|Publication number||US4788987 A|
|Application number||US 07/018,427|
|Publication date||Dec 6, 1988|
|Filing date||Feb 25, 1987|
|Priority date||Feb 27, 1986|
|Also published as||EP0242522A1, EP0242522B1|
|Publication number||018427, 07018427, US 4788987 A, US 4788987A, US-A-4788987, US4788987 A, US4788987A|
|Original Assignee||Siemens Aktiengesellschaft|
|Export Citation||BiBTeX, EndNote, RefMan|
|Patent Citations (8), Referenced by (31), Classifications (12), Legal Events (4)|
|External Links: USPTO, USPTO Assignment, Espacenet|
1. Field of the Invention
This invention relates generally to an apparatus for determining the location and attitude of a rigid body in space and, in particular, to a device for measuring movement of a lower jaw of a patient.
2. Prior Art
A typical prior art device for measuring the location and attitude, as well as, the locational and attitudinal changes of a rigid body in space is disclosed by German Patent Application P 28 52 764. The disclosed device is preferably utilized in gnathology and especially serves for measuring movement of the lower jaw of a patient. In this device a field generator in the form of a crossed permanent magnet is located on the lower jaw of a patient. The magnet generates a defined irregular magnetic field. A plurality of magnetic flux sensors are used to measure the flux of the magnetic field, as well as, changes in the field flux. The magnetic flux sensors are provided at a stationary location relative to the lower jaw of the patient and ar located at a known distance from the field generator. In this device, the magnetic flux sensors have the form of rod-shaped antennas which are arranged in pairs in three mutually perpendicular planes. The changes in field flux registered by the magnetic flux sensors are converted into electrical signals which are appropriately processed in a signal evaluation instrument. These electrical signals supply information corresponding to the location and/or locational change of the lower jaw. In the disclosed device, it is assumed that corresponding rotational signals, angles α, β, γ, can be acquired upon interpretation of the asymmetrical field generated by the field generator in addition to acquiring the translational motion in the three planes x, y, z.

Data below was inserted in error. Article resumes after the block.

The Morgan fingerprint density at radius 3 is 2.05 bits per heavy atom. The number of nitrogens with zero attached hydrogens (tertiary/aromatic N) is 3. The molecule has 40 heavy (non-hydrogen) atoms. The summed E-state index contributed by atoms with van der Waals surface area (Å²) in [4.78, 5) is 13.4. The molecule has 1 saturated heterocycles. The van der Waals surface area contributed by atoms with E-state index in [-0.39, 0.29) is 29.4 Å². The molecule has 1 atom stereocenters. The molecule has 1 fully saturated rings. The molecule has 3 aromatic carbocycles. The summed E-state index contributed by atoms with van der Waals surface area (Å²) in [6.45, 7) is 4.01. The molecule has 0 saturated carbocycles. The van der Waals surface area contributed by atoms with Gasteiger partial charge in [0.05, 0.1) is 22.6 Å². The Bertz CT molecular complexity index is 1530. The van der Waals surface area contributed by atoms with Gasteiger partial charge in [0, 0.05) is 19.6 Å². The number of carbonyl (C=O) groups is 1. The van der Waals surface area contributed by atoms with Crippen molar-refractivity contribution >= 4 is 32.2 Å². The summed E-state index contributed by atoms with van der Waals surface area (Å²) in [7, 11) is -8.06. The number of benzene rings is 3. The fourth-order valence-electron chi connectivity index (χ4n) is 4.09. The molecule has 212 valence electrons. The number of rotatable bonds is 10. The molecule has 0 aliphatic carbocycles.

Particularly in gnathology, it has been shown that the field generator, which is secured to the lower jaw of the patient, cannot exceed certain dimensions if the chewing function is not to be influenced during a measuring process. A further requirement is that access to the test subject, that is to the patient's mouth, must be assured without the freedom of mobility of the lower jaw being negatively influenced by the arrangement of the magnetic flux sensors. In order to assure the latter condition, the magnetic flux sensors must be located a significant distance from the field generator. Such an arrangement, however, results in extremely small useful signals derived from the rotational motion of the lower jaw. These signals are frequently masked by disturbances of an electrical and magnetic nature, for example, due to noise of the evaluation electronics, or due to influences from disturbing fields of the environment, etc. In comparison to the signals that are obtained from the translational motion of a selected measuring point the rotational motion signals do not yield the desired precision in the identification of other point motions, for example, of the condyle paths during chewing motions.
German OS 33 12 245 discloses an apparatus for the diagnosis of lower jaw movements wherein the movement of the lower jaw is determined by three measuring points. To accomplish this a band is attached to the head of the patient. This band has affixed to it position detectors at three different points in a predetermined relative attitude with respect to the upper jaw. Spot or point light sources, which are carried by a shackle, are held in a predetermined mutual relative attitude and are orientated with position detectors. Point light sources correspond to the measuring points, that is, they define a plane representing the lower jaw. The shackle is fixed via a coupling piece with respect to the lower jaw of the patient. The point light sources are connected via light guides to a main light source.
The motion of the lower jaw can thus be determined with the apparatus with the assistance of optical auxiliary equipment. For the purpose of reproduction of the lower jaw motion, a total motion of the lower jaw is converted into the motion of three reproducible reference points which correspond to the individual measuring points. The motion resulting therefrom can be correspondingly reproduced using a lower jaw model.